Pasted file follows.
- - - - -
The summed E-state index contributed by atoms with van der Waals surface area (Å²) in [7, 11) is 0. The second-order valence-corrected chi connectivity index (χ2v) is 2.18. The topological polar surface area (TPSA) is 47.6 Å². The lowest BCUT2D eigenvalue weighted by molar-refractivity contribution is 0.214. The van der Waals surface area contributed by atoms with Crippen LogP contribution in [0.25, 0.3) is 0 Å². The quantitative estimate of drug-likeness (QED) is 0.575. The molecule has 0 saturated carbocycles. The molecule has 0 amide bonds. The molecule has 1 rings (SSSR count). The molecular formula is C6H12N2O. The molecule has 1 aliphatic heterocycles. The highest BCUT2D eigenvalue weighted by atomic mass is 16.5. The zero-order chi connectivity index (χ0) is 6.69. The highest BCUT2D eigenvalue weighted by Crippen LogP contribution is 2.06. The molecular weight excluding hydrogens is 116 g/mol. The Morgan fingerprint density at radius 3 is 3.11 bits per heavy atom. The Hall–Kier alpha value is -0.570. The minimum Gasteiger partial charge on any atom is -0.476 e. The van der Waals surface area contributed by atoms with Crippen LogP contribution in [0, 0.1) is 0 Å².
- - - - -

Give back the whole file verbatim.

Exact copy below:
The summed E-state index contributed by atoms with van der Waals surface area (Å²) in [7, 11) is 0. The second-order valence-corrected chi connectivity index (χ2v) is 2.18. The topological polar surface area (TPSA) is 47.6 Å². The lowest BCUT2D eigenvalue weighted by molar-refractivity contribution is 0.214. The van der Waals surface area contributed by atoms with Crippen LogP contribution in [0.25, 0.3) is 0 Å². The quantitative estimate of drug-likeness (QED) is 0.575. The molecule has 0 saturated carbocycles. The molecule has 0 amide bonds. The molecule has 1 rings (SSSR count). The molecular formula is C6H12N2O. The molecule has 1 aliphatic heterocycles. The highest BCUT2D eigenvalue weighted by atomic mass is 16.5. The zero-order chi connectivity index (χ0) is 6.69. The highest BCUT2D eigenvalue weighted by Crippen LogP contribution is 2.06. The molecular weight excluding hydrogens is 116 g/mol. The Morgan fingerprint density at radius 3 is 3.11 bits per heavy atom. The Hall–Kier alpha value is -0.570. The minimum Gasteiger partial charge on any atom is -0.476 e. The van der Waals surface area contributed by atoms with Crippen LogP contribution in [0, 0.1) is 0 Å².